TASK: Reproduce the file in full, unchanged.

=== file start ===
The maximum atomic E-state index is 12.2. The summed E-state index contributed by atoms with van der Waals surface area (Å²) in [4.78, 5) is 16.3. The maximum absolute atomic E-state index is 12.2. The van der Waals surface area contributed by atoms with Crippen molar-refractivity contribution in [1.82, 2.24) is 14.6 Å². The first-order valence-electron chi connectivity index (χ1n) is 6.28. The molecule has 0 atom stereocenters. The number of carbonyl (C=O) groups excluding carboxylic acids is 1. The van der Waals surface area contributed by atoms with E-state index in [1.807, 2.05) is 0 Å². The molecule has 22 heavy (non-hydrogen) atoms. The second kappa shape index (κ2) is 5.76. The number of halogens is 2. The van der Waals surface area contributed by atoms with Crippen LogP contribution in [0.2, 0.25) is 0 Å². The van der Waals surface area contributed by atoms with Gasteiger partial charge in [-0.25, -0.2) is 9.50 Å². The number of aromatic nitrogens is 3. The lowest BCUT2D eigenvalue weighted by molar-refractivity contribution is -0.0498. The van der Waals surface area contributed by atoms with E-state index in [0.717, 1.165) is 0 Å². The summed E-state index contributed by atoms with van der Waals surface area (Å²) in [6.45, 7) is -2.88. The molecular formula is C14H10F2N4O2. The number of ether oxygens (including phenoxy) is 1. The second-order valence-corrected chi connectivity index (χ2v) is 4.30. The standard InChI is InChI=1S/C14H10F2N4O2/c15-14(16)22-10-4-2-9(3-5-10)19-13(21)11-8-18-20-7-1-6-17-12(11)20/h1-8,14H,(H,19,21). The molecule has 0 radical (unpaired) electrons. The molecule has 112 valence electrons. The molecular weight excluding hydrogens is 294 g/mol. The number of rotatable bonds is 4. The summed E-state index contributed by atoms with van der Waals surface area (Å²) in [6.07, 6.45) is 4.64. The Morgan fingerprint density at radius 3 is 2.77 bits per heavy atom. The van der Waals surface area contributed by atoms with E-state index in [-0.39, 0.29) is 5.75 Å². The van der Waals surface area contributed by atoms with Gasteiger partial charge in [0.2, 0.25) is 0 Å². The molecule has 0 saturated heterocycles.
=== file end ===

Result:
The maximum atomic E-state index is 12.2. The summed E-state index contributed by atoms with van der Waals surface area (Å²) in [4.78, 5) is 16.3. The maximum absolute atomic E-state index is 12.2. The van der Waals surface area contributed by atoms with Crippen molar-refractivity contribution in [1.82, 2.24) is 14.6 Å². The first-order valence-electron chi connectivity index (χ1n) is 6.28. The molecule has 0 atom stereocenters. The number of carbonyl (C=O) groups excluding carboxylic acids is 1. The van der Waals surface area contributed by atoms with E-state index in [1.807, 2.05) is 0 Å². The molecule has 22 heavy (non-hydrogen) atoms. The second kappa shape index (κ2) is 5.76. The number of halogens is 2. The van der Waals surface area contributed by atoms with Crippen LogP contribution in [0.2, 0.25) is 0 Å². The van der Waals surface area contributed by atoms with Gasteiger partial charge in [-0.25, -0.2) is 9.50 Å². The number of aromatic nitrogens is 3. The lowest BCUT2D eigenvalue weighted by molar-refractivity contribution is -0.0498. The van der Waals surface area contributed by atoms with E-state index in [0.717, 1.165) is 0 Å². The summed E-state index contributed by atoms with van der Waals surface area (Å²) in [6.45, 7) is -2.88. The molecular formula is C14H10F2N4O2. The number of ether oxygens (including phenoxy) is 1. The second-order valence-corrected chi connectivity index (χ2v) is 4.30. The standard InChI is InChI=1S/C14H10F2N4O2/c15-14(16)22-10-4-2-9(3-5-10)19-13(21)11-8-18-20-7-1-6-17-12(11)20/h1-8,14H,(H,19,21). The molecule has 0 radical (unpaired) electrons. The molecule has 112 valence electrons. The molecular weight excluding hydrogens is 294 g/mol. The number of rotatable bonds is 4. The summed E-state index contributed by atoms with van der Waals surface area (Å²) in [6.07, 6.45) is 4.64. The Morgan fingerprint density at radius 3 is 2.77 bits per heavy atom. The van der Waals surface area contributed by atoms with E-state index in [-0.39, 0.29) is 5.75 Å². The van der Waals surface area contributed by atoms with Gasteiger partial charge in [0.2, 0.25) is 0 Å². The molecule has 0 saturated heterocycles.